"PRIEZ POUR ELLE"
AN INCIDENT OF THE INDIAN MUTINY
In the old tower they stand at bay,
Where the Moslem fought of old;
True to their race, in that sad day
Their lives are dearly sold.
They are but three; a woman fair,
A boy of fearless brow,
He, whom she vowed to love is there—
God help her! then and now.
With fiercer leaguer never did
Those rugged stones resound,
As the swarthy yelling masses swayed
The time-worn keep around.
Our death-doomed brothers fired fast,
Our sister loaded well;
With each rifle-crack a spirit passed;
By scores the rebels fell.
Though corses choke the narrow way,
Still swarms the demon hive;
Like a tolling bell each heart will say
"We ne'er go forth alive!"
Undaunted still—the leaden rain
Slacks not one moment's space—
With a crashing bullet through his brain,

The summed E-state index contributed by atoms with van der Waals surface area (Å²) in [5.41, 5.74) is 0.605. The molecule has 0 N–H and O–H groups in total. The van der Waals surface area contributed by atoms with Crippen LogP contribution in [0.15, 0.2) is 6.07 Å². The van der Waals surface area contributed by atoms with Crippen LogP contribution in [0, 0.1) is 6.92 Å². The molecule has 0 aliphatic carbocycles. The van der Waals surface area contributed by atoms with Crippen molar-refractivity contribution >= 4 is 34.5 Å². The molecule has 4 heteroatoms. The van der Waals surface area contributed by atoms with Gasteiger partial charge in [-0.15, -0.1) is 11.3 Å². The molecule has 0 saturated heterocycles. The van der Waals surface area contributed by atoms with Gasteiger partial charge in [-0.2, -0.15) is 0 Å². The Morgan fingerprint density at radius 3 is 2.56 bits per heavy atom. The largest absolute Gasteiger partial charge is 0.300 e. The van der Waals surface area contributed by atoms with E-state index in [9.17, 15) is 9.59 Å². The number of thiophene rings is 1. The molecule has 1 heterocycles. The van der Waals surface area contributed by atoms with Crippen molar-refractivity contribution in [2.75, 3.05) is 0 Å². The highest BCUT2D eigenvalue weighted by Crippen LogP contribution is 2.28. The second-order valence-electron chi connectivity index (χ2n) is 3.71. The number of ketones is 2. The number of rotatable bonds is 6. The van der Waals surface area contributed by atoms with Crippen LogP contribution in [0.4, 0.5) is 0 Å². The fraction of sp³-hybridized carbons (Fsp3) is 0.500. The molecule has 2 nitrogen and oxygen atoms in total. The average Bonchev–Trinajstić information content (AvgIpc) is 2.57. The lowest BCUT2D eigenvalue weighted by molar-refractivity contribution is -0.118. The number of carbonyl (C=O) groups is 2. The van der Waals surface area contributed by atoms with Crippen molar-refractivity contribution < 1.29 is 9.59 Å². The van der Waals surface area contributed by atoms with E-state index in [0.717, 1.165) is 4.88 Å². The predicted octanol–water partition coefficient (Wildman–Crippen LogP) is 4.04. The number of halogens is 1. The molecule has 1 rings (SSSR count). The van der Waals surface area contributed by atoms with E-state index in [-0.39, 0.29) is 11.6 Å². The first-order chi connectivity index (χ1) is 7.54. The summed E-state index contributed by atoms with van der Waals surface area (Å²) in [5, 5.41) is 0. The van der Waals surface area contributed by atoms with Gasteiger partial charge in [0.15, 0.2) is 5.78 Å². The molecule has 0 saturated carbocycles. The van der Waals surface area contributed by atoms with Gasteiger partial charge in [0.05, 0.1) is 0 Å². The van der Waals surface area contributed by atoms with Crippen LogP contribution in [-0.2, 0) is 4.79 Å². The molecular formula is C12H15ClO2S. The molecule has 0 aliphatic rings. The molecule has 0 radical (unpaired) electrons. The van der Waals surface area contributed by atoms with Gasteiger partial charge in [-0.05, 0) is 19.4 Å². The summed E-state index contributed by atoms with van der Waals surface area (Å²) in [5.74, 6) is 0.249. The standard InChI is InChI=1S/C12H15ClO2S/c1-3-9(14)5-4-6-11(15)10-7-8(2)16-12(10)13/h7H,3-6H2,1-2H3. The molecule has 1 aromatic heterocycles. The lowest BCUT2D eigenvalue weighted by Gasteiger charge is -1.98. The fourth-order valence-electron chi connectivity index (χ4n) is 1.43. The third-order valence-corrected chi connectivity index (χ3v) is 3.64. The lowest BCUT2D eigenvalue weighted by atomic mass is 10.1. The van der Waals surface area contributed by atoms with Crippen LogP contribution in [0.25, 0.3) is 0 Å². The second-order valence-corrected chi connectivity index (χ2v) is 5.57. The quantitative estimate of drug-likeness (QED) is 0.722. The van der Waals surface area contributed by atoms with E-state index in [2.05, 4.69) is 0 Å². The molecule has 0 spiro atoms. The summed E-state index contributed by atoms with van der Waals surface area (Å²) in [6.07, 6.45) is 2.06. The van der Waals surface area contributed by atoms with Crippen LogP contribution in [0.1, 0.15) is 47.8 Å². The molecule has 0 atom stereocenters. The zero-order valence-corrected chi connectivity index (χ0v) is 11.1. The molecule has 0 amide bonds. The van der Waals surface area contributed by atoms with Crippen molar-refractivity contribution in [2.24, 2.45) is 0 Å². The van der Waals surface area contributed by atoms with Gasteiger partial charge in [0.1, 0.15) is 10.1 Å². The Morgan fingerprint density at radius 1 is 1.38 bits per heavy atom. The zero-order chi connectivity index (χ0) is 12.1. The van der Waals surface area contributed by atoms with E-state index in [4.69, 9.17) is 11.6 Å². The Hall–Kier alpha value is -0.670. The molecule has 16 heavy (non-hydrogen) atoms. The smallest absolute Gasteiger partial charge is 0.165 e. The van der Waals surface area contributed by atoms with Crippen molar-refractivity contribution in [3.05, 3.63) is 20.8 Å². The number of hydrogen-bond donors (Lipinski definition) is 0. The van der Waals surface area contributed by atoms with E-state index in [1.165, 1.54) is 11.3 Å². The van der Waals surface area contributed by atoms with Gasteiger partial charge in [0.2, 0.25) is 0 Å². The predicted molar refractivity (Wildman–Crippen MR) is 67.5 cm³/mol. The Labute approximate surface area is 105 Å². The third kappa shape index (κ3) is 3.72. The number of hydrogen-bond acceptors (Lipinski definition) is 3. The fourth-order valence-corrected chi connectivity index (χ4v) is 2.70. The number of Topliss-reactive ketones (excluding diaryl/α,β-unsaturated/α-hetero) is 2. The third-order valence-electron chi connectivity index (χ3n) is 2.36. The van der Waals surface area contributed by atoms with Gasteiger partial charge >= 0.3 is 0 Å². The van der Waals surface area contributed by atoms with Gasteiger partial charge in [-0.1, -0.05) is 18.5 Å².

The boy drops on his face!
With outstretched arms, with death-clutched hands,
His mother's darling lies,
No more, till rent the grave's dark bands,
To glad her loving eyes.
Gone the last hope! faint gleam of light—
Death stalks before their eyes—
While yells and screams of wild delight
From the frenzied crowd arise.
O God of mercy! can it be?
It is a hideous dream—
No!—nearer rolls the human sea,
Arms flash, and eyeballs gleam.
He thinks of her, pale, tender, fair—
To nameless tortures given,
Gore-stained and soiled the bright brown hair—
His very soul is riven.
He lifts the weapon. Did he think
Of a happy summer time—
Of the village meadow—river brink,
Of the merry wedding chime?
Little he dreamed of this dreary Now,
Or that ever he should stand
With the pistol-muzzle at her brow,
The trigger in his hand!
They kissed—they clung in a last embrace,
They prayed a last deep prayer—
Then proudly she raised her tearful face,
And——a corse lay shuddering there!
He stooped, his love's soft eyes to close,
He smoothed the bright brown hair,
Smiled on the crowd of baffled foes,
Then, scattered his brains in air.